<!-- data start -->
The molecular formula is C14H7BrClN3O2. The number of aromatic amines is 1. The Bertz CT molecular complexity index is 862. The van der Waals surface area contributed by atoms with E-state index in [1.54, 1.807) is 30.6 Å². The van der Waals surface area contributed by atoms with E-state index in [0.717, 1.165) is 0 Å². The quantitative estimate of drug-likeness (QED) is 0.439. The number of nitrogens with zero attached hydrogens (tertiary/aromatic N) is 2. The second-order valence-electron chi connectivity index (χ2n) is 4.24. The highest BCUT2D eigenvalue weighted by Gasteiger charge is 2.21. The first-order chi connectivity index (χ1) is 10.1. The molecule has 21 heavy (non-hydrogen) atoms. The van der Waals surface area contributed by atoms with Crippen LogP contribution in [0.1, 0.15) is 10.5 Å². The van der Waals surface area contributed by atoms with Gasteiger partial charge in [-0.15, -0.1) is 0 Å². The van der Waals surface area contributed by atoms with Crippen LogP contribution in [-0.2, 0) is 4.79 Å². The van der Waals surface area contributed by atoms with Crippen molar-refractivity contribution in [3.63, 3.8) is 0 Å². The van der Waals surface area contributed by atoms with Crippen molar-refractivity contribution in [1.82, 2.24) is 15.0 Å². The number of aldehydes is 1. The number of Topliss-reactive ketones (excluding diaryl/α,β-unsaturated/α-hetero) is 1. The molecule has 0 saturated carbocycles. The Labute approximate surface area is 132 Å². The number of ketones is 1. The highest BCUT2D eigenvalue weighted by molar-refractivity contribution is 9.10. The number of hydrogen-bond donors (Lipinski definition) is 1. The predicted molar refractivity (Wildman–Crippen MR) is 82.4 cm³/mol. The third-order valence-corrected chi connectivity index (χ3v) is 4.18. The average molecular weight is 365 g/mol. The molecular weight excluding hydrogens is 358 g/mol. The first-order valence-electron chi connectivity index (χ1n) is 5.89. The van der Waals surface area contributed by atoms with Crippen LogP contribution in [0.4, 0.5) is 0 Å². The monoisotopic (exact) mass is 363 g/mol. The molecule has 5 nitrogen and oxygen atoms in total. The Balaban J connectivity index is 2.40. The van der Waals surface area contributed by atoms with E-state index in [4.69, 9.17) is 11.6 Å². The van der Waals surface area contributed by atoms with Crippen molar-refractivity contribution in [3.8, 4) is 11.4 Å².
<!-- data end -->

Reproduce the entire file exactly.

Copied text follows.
The molecular formula is C14H7BrClN3O2. The number of aromatic amines is 1. The Bertz CT molecular complexity index is 862. The van der Waals surface area contributed by atoms with E-state index in [1.54, 1.807) is 30.6 Å². The van der Waals surface area contributed by atoms with E-state index in [0.717, 1.165) is 0 Å². The quantitative estimate of drug-likeness (QED) is 0.439. The number of nitrogens with zero attached hydrogens (tertiary/aromatic N) is 2. The second-order valence-electron chi connectivity index (χ2n) is 4.24. The highest BCUT2D eigenvalue weighted by Gasteiger charge is 2.21. The first-order chi connectivity index (χ1) is 10.1. The molecule has 21 heavy (non-hydrogen) atoms. The van der Waals surface area contributed by atoms with Crippen LogP contribution in [0.1, 0.15) is 10.5 Å². The van der Waals surface area contributed by atoms with Gasteiger partial charge in [-0.15, -0.1) is 0 Å². The van der Waals surface area contributed by atoms with Crippen LogP contribution in [-0.2, 0) is 4.79 Å². The van der Waals surface area contributed by atoms with Crippen molar-refractivity contribution in [3.63, 3.8) is 0 Å². The van der Waals surface area contributed by atoms with Crippen molar-refractivity contribution in [1.82, 2.24) is 15.0 Å². The number of aldehydes is 1. The number of Topliss-reactive ketones (excluding diaryl/α,β-unsaturated/α-hetero) is 1. The molecule has 0 saturated carbocycles. The Labute approximate surface area is 132 Å². The number of ketones is 1. The highest BCUT2D eigenvalue weighted by molar-refractivity contribution is 9.10. The number of hydrogen-bond donors (Lipinski definition) is 1. The predicted molar refractivity (Wildman–Crippen MR) is 82.4 cm³/mol. The third-order valence-corrected chi connectivity index (χ3v) is 4.18. The average molecular weight is 365 g/mol. The molecular weight excluding hydrogens is 358 g/mol. The first-order valence-electron chi connectivity index (χ1n) is 5.89. The van der Waals surface area contributed by atoms with Crippen LogP contribution in [0.4, 0.5) is 0 Å². The monoisotopic (exact) mass is 363 g/mol. The molecule has 5 nitrogen and oxygen atoms in total. The Balaban J connectivity index is 2.40. The van der Waals surface area contributed by atoms with E-state index in [4.69, 9.17) is 11.6 Å². The van der Waals surface area contributed by atoms with Crippen molar-refractivity contribution in [3.8, 4) is 11.4 Å².